Timing of COVID-19 test may be key to its accuracy: Study
Washington: The most commonly used test for COVID-19 may not always yield accurate results, and timing of the testing seems to matter significantly in the accuracy of the results, according to a study.
Researchers from Johns Hopkins University in the US noted that one of the most commonly used diagnostic tools, particularly during this pandemic, is the reverse transcriptase polymerase chain reaction test (RT-PCR).
The test uses a person's respiratory sample to detect viral particles and determine if the person may have been exposed to a virus, they said.
Laboratory professionals across the globe have used RT-PCR to find out if a person has been infected with SARS-CoV-2, the virus that causes COVID-19.
While these tests are important, the researchers found that the chance of a false negative result -- when a virus is not detected in a person who actually is, or recently has been, infected -- is greater than 1 in 5 and, at times, far higher.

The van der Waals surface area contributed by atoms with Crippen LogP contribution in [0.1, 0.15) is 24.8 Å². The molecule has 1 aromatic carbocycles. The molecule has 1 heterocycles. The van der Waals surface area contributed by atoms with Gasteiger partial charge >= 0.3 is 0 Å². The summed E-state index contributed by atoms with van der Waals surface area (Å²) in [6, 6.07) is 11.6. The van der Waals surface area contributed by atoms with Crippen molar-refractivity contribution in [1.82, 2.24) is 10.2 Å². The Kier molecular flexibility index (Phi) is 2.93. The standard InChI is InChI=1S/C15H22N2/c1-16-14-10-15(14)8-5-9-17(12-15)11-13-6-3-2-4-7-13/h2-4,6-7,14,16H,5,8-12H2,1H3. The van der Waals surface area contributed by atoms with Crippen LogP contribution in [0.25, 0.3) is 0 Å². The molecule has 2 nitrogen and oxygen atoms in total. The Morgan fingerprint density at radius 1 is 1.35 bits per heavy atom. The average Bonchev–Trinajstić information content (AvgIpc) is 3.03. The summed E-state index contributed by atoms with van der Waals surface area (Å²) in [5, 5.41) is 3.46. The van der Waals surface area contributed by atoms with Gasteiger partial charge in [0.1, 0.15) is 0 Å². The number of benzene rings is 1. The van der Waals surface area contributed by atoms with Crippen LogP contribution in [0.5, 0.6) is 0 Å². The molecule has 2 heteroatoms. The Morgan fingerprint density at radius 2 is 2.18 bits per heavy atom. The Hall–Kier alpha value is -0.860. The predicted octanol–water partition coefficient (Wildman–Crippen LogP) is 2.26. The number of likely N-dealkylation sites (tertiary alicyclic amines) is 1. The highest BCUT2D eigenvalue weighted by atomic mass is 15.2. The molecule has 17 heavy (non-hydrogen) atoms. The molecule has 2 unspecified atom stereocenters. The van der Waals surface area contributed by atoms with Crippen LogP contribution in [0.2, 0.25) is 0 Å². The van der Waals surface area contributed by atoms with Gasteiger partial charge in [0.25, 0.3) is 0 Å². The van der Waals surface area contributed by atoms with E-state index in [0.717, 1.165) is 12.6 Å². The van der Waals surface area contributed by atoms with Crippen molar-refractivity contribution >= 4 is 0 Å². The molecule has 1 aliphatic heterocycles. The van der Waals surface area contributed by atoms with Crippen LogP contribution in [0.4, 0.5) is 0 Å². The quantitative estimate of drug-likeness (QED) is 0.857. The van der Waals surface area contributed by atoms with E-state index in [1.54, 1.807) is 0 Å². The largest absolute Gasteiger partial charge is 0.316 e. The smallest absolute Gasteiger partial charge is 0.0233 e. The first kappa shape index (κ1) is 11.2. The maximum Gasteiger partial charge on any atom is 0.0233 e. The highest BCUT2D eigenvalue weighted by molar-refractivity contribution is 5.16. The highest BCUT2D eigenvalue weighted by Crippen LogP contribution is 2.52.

They caution that the predictive value of these tests may not always yield accurate results, and timing of the test seems to matter greatly in the accuracy.
The study, published in the journal Annals of Internal Medicine, found that the probability of a false negative result decreases from 100 per cent on Day 1 of being infected to 67 per cent on Day 4.
The false negative rate decreased to 20 per cent on Day 8, three days after a person begins experiencing symptoms, the researchers said.
They also found that on the day a person started experiencing actual symptoms of illness, the average false negative rate was 38 per cent.
In addition, the false negative rate began to increase again from 21 per cent on Day 9 to 66 per cent on Day 21.
The study, which analysed seven previously published studies on RT-PCR performance, adds to evidence that caution should be used in the interpretation of negative test results, the researchers said.
This holds particularly true for individuals likely to have been exposed or who have symptoms consistent with COVID-19, they said.